The Washington PostDemocracy Dies in Darkness

‘On Display’ movement installation examines body image

Peter Trojic in a 2018 version of “On Display” at the Cooper Hewitt, Smithsonian Design Museum in New York City; a new version of the movement installation will be in Reston. (Bhagirath Iyer)
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For an artwork that’s making strides around theworld, “On Display” places remarkable value on motionlessness.

“It’s a lot of stillness,” creator-choreographer Heidi Latsky says of the piece, a movement installation — or human sculpture court — that incorporates performers with and without disabilities. Designed to demonstrate inclusiveness and ponder society’s fixation with body image, “On Display” has been mounted internationally, in different versions, more than 200 times, Latsky estimates.

The latest iteration arrives Saturday and Sunday when Heidi Latsky Dance presents “On Display/Reston” as part of Greater Reston Arts Center’s Northern Virginia Fine Arts Festival. The performances (Saturday’s is invitation-only) are mounted in partnership with Shu-Chen Cuff, of Northern Virginia’s Gin Dance Company, and Suzanne Richard of Open Circle Theatre, a D.C.-area company whose productions involve artists with and without disabilities.

During the performances, audience members will have the chance to walk among roughly 20 white-clad performers, who hold sculpturelike poses, varied with interludes of improvised movement. Showcasing a range of body types and physicality, the piece offers “a redefinition of what beauty is,” Latsky said by phone from her base in New York.

A former principal dancer with Bill T. Jones/Arnie Zane Company, Latsky founded her own troupe, Heidi Latsky Dance, in 2001. Five years later, an inspiring collaboration with Lisa Bufano, an artist who was a bilateral amputee (she died in 2013), became a turning point: Latsky began integrating performers with disabilities into her work on a regular basis. Not only could such artists offer top-notch talent, she found, their involvement also made the work conceptually richer.

“Different bodies — that’s really interesting to me, just from an artistic standpoint,” Latsky says. A juxtaposition of diverse body types is more visually arresting and “brings out the humanity of the work.”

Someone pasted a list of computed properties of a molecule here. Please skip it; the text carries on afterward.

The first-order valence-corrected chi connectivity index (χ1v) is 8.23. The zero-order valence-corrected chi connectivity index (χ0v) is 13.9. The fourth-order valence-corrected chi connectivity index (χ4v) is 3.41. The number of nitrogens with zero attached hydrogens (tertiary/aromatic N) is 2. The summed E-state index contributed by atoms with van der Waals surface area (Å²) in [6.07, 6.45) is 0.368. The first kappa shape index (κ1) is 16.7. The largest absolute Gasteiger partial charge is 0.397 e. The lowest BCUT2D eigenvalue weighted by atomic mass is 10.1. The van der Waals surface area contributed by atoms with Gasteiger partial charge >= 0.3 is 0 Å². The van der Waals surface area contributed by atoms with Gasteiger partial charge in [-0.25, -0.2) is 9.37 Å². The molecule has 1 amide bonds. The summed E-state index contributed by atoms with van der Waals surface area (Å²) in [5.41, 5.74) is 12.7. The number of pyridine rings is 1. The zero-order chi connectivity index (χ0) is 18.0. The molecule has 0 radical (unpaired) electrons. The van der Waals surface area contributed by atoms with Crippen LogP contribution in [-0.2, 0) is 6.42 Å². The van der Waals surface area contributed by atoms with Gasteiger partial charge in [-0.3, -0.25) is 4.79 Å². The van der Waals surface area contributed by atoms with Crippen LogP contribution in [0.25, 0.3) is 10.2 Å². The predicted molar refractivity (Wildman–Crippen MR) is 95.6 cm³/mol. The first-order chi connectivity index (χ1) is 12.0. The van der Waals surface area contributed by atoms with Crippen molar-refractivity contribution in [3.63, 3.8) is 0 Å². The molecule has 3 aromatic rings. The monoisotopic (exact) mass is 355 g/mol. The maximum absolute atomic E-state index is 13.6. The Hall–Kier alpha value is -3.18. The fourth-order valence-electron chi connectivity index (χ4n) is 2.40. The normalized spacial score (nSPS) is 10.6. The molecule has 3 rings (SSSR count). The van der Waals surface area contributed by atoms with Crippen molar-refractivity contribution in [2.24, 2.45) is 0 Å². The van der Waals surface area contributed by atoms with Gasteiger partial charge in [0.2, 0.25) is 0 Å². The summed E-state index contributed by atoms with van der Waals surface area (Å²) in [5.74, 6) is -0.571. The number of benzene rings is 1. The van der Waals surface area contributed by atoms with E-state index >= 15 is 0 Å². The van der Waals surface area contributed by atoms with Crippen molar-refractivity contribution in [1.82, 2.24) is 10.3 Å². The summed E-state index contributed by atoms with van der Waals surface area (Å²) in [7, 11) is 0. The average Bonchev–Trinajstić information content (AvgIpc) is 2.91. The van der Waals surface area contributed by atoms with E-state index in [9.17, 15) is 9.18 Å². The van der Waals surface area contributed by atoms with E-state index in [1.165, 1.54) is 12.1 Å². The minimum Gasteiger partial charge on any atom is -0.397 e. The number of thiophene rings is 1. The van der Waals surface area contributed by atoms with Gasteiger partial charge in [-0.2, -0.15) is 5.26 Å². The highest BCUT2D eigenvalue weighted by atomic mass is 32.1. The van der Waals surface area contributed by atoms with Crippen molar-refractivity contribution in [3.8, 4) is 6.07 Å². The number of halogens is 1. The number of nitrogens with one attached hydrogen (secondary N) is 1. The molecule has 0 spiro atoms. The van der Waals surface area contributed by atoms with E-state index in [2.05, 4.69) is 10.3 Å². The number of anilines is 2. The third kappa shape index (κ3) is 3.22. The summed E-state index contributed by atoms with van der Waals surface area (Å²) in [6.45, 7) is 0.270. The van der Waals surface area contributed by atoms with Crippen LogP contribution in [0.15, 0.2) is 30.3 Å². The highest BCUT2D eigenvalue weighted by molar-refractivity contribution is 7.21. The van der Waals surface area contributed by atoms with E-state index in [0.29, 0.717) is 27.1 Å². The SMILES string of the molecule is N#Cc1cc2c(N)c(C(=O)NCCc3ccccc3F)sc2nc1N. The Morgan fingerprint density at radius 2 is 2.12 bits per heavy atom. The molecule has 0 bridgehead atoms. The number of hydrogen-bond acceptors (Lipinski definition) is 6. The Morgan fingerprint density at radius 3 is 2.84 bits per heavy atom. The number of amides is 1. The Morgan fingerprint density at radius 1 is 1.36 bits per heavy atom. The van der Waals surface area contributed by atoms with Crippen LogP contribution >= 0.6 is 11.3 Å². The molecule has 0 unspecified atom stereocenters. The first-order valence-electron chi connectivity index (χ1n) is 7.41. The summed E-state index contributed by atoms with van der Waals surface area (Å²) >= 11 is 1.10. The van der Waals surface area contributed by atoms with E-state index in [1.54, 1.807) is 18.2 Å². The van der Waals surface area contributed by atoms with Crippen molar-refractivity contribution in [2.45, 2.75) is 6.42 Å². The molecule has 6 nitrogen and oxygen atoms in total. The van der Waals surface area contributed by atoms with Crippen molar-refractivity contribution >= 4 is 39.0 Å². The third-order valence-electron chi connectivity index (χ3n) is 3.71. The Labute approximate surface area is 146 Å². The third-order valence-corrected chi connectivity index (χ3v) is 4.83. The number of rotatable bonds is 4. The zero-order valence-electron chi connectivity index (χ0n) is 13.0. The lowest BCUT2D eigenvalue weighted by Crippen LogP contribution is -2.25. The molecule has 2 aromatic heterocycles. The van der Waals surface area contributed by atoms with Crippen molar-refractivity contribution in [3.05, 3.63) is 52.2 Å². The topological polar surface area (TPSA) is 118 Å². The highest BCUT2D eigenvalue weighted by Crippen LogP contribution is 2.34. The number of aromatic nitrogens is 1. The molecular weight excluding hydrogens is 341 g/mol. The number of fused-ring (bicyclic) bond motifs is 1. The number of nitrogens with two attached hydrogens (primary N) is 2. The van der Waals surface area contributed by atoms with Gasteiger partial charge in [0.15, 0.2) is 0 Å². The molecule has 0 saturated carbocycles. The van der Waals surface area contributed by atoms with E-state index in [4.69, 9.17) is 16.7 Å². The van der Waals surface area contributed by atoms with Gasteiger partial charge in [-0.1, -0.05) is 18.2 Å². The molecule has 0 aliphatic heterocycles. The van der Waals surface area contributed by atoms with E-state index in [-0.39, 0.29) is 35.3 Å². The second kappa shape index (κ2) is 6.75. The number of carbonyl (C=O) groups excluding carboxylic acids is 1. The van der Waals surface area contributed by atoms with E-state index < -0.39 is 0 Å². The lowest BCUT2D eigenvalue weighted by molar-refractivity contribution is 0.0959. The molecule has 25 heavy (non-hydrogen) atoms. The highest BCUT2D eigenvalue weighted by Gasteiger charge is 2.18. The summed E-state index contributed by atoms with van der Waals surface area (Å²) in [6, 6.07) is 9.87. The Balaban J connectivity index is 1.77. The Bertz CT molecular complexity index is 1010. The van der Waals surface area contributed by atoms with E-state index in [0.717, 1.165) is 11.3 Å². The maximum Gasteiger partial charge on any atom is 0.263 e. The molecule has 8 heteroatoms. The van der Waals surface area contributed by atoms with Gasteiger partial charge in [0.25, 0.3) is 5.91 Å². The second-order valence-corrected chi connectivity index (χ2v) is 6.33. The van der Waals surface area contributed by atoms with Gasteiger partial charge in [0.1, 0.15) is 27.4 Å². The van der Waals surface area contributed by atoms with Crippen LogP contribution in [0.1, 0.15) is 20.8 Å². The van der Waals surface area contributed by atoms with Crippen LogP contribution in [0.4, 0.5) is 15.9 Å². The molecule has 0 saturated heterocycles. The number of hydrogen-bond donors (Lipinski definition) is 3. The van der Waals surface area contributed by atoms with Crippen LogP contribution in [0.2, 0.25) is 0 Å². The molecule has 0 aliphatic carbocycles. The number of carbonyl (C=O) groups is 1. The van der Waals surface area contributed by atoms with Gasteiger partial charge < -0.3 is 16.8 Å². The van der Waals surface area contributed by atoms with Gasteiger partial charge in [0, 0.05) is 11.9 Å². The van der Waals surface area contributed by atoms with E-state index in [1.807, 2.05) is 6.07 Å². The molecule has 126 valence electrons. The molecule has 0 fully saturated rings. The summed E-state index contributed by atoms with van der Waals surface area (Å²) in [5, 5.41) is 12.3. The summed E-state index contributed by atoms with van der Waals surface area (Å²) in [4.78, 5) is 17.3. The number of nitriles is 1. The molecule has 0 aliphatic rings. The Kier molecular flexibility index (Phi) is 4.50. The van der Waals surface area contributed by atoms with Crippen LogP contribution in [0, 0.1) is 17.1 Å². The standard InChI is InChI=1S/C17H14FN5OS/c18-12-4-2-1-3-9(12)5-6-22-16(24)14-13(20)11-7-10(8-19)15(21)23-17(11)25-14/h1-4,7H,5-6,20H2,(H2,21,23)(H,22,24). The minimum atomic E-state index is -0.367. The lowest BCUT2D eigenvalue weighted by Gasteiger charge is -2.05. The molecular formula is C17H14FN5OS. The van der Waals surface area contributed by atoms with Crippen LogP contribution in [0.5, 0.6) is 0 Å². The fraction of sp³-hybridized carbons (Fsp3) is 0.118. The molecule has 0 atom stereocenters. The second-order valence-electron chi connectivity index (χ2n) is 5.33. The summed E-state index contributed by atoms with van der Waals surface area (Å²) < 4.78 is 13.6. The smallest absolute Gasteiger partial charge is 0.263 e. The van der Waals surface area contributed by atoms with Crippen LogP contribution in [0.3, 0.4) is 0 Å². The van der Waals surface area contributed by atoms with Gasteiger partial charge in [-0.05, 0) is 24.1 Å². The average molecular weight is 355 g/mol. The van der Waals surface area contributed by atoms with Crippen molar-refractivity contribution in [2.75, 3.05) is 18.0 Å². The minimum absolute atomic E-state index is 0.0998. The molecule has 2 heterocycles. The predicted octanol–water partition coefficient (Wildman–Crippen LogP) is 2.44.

An able-bodied artist herself, Latsky emphasizes that her approach to choreographing for artists with disabilities is not opportunistic or prescriptive. “My dancers are my collaborators,” she says. “We make decisions together. I have never told them what to do.”

In 2009, while on a grant-related retreat, Latsky found herself talking to a museum curator who had been taken aback by footage of artists who had missing or atypical limbs even though statues with missing body parts — think of the Venus de Milo — struck him as beautiful.

That conversation planted the seeds for “On Display,” a project that launched in 2015 and has grown to include, among other iterations, regular performances on Dec. 3 honoring International Day of Persons With Disabilities.

Some versions of the piece incorporate more dance elements. The Reston edition will follow the simplest “On Display” blueprint, with cast members spending more time in statuelike poses. Latsky says that the artists choose their poses but that she sometimes offers guidance to ensure variety in the composition.

Performers keep their eyes open while motionless, but close them during moments of self-directed movement. As a result, the artists have the choice of returning a spectator’s gaze, or closing their eyes and shifting position. This control factor may be empowering, especially for performers accustomed to being stared at in daily life.

Richard, who has been working on casting the local artists with disabilities who will appear in “On Display/Reston” and who is also performing in the piece herself, says the installation could help some audience members transcend the impulse to see disability as alien otherness.

“It’s about moving past that moment of discomfort” and seeing “the common human experience” in different types of bodies, Richard says.

She and other performers with disabilities, she points out, “Are unique artists and unique people, and the disability is really not the main focus of our lives. So get over it!”

If “On Display” can be empowering on a social and philosophical level, it is challenging on a technical one. Embodying stillness “is an endurance test,” Latsky says. “It’s a very difficult thing to do.”

Simply maintaining facial expressions and eye focus for such a performance requires “very strong inner peace, and inner control, to stay grounded,” says Cuff, who will perform in “On Display/Reston,” alongside Gin Dance colleagues.

The roster of performers will also include members of Heidi Latsky Dance, as well as individuals with spinal cord injuries with whom the troupe is currently collaborating, Latsky says.

With its diverse, inclusive cast, “On Display/Reston” is a resonant project for the current moment, Latsky believes. “This is really a piece about us coming together and being really vulnerable together,” she says. As such, “I think that it speaks to true democracy.”

Reston Town Center, 11900 Market St., Reston.

703-471-9242 or

Date: Sunday (the performance on Saturday is invitation-only).

Admission: Free.